My Lords, perhaps I might say a word or two about the second Motion moved by the noble Lord, in particular the statement of reasons.
I was astonished to learn from the noble Lord, Lord De Mauley, who took the time to come and explain the position to me, that the statement of reasons was only an adjunct to the introduction of a right to claim for unfair dismissal. It was thought desirable to have a statement of reasons so that the employee subject to the dismissal would know what the reasons were and could have some record on which he could base his opinion as to whether he should bring a claim for unfair dismissal.
I had supposed, maybe naively, that it would be regarded as good management practice for employers to give reasons for dismissal, particularly to young employees, for whom this had perhaps been a first job, and those who had previously been long-term unemployed. With those reasons, they could modify their behaviour if they were lucky enough to obtain alternative employment, or they could go into some other occupation if they thought that there was some insuperable barrier to their success in the job from which they had been dismissed.
The noble Lord explained to me that the introduction of a one-year period before the right to reasons for dismissal arose was tied to the one-year period that was the condition for being able to bring a claim for unfair dismissal. The two ran together. He explained that if the condition for bringing a claim for unfair dismissal was to be raised from one year to two years, so too the right to have reasons for dismissal should be raised from one year to two years.
I find myself in some difficulty in accepting that the right to reasons for dismissal should be tied in that way to a claim for unfair dismissal. I should have supposed that it would be good management practice and, moreover, a matter of common courtesy for an employer to inform an employee why they were being dismissed. The notion is that a young person could be taken on as an employee, perhaps in his or her first job, and after six months—that is the position now but 18 months would be the position if these statutory instruments come into effect—be dismissed without being given any reason whatever for the dismissal. It is astonishing that that could be regarded as acceptable management practice.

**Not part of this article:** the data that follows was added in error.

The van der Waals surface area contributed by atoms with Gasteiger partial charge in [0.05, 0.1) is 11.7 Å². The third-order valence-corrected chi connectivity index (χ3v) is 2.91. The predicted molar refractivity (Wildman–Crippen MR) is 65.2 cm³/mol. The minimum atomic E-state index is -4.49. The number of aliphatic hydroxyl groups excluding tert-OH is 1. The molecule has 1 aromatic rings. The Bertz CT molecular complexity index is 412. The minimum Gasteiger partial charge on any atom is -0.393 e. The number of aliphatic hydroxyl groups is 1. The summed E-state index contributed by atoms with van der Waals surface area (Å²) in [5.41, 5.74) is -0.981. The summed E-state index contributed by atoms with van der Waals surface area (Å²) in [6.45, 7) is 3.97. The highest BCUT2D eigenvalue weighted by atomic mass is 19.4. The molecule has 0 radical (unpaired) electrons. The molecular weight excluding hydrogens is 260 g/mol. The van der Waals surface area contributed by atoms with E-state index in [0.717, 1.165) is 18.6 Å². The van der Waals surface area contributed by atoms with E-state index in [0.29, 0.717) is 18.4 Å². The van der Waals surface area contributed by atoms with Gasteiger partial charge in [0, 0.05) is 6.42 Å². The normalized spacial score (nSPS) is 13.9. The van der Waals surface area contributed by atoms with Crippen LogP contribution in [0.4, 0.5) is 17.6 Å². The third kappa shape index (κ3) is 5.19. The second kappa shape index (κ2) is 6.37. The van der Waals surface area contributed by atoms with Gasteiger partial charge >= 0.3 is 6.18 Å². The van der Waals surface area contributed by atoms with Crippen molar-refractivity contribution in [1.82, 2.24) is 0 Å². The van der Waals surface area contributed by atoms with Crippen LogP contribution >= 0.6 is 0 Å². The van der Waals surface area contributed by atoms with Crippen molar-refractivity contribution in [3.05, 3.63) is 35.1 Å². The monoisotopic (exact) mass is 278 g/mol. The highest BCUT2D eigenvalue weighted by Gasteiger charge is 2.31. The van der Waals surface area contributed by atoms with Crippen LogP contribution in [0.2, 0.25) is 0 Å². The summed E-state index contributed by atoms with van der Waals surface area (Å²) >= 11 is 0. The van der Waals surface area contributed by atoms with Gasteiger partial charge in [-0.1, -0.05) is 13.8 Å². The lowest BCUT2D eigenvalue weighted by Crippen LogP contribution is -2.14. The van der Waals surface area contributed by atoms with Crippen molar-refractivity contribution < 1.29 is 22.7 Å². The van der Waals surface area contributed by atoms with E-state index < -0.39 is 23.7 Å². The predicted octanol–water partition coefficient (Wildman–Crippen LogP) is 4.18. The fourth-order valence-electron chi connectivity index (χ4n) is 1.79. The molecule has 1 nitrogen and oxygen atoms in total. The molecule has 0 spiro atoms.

Acceptable management practice would be to provide reasons to an employee who was being dismissed, particularly if it were a young person or a person who had been long-term unemployed and was working his or her way back into employment habits. I respectfully disagree with the part of the Motion that attacks the proposition that the time period for getting a statement of reasons for dismissal should be raised to two years. I would want greater justification than has yet been offered for requiring a two-year period before a statement of reasons for dismissal can be obtained. It should, as I repeat—I am afraid that I have repeated it more than once—be regarded as good management practice for an employer to tell an employee being dismissed why he or she is suffering that fate. For those reasons, I support the second amendment.
My Lords, I support my noble friend’s amendments, if only because the Government’s policy seems to be based on a myth; namely, that in this country our labour market is more regulated than those of our successful competitors. It is a myth comparable with that of the compensation culture, which has been used to justify some of the changes under the Legal Aid, Sentencing and Punishment of Offenders Bill, which limped through the House last night at the end of its Third Reading.
I want to comment briefly on two aspects of the Motions. First, on the composition of tribunals, the Explanatory Memorandum to the statutory instrument records:
“The Government accepted that some unfair dismissal cases can be ‘fact heavy’ and that the input of lay members can be beneficial. But evidence and consultation responses (including from some judges and some lawyers/law firms, and in particular from business) suggested that for those cases which revolve essentially around questions of fact rather than any complex legal point, Employment Judges are competent to deal with an assessment of the evidence against established legal tests and criteria without the need for lay members”.